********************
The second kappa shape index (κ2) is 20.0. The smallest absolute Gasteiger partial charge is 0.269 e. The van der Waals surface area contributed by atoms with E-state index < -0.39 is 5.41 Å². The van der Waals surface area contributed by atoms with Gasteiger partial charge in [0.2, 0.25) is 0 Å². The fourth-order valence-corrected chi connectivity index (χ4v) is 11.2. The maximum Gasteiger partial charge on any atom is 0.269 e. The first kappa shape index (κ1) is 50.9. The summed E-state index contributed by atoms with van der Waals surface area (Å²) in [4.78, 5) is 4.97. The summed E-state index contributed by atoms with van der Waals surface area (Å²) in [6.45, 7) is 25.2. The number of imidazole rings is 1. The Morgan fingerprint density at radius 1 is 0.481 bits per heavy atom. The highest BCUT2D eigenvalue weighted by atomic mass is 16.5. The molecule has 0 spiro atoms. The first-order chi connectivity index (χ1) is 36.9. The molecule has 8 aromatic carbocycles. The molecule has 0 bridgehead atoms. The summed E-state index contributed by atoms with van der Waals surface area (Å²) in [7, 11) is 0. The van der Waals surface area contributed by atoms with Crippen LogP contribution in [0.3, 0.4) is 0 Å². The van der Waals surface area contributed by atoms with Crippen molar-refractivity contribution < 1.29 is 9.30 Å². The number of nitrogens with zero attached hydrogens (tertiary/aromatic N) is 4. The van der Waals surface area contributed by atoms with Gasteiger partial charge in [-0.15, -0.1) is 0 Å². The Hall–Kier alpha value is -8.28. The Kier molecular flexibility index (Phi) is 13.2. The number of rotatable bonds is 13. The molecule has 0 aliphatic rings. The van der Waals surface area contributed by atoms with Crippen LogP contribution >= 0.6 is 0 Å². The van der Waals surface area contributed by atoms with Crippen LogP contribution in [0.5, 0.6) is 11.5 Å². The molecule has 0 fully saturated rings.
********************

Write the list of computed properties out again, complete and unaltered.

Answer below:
The second kappa shape index (κ2) is 20.0. The smallest absolute Gasteiger partial charge is 0.269 e. The van der Waals surface area contributed by atoms with E-state index < -0.39 is 5.41 Å². The van der Waals surface area contributed by atoms with Gasteiger partial charge in [0.2, 0.25) is 0 Å². The fourth-order valence-corrected chi connectivity index (χ4v) is 11.2. The maximum Gasteiger partial charge on any atom is 0.269 e. The first kappa shape index (κ1) is 50.9. The summed E-state index contributed by atoms with van der Waals surface area (Å²) in [4.78, 5) is 4.97. The summed E-state index contributed by atoms with van der Waals surface area (Å²) in [6.45, 7) is 25.2. The number of imidazole rings is 1. The Morgan fingerprint density at radius 1 is 0.481 bits per heavy atom. The highest BCUT2D eigenvalue weighted by atomic mass is 16.5. The molecule has 0 spiro atoms. The first-order chi connectivity index (χ1) is 36.9. The molecule has 8 aromatic carbocycles. The molecule has 0 bridgehead atoms. The summed E-state index contributed by atoms with van der Waals surface area (Å²) in [7, 11) is 0. The van der Waals surface area contributed by atoms with Crippen LogP contribution in [0.3, 0.4) is 0 Å². The van der Waals surface area contributed by atoms with Crippen molar-refractivity contribution < 1.29 is 9.30 Å². The number of nitrogens with zero attached hydrogens (tertiary/aromatic N) is 4. The van der Waals surface area contributed by atoms with Gasteiger partial charge in [-0.15, -0.1) is 0 Å². The Hall–Kier alpha value is -8.28. The Kier molecular flexibility index (Phi) is 13.2. The number of rotatable bonds is 13. The molecule has 0 aliphatic rings. The van der Waals surface area contributed by atoms with Crippen LogP contribution >= 0.6 is 0 Å². The van der Waals surface area contributed by atoms with Crippen LogP contribution in [0.5, 0.6) is 11.5 Å². The molecule has 0 fully saturated rings.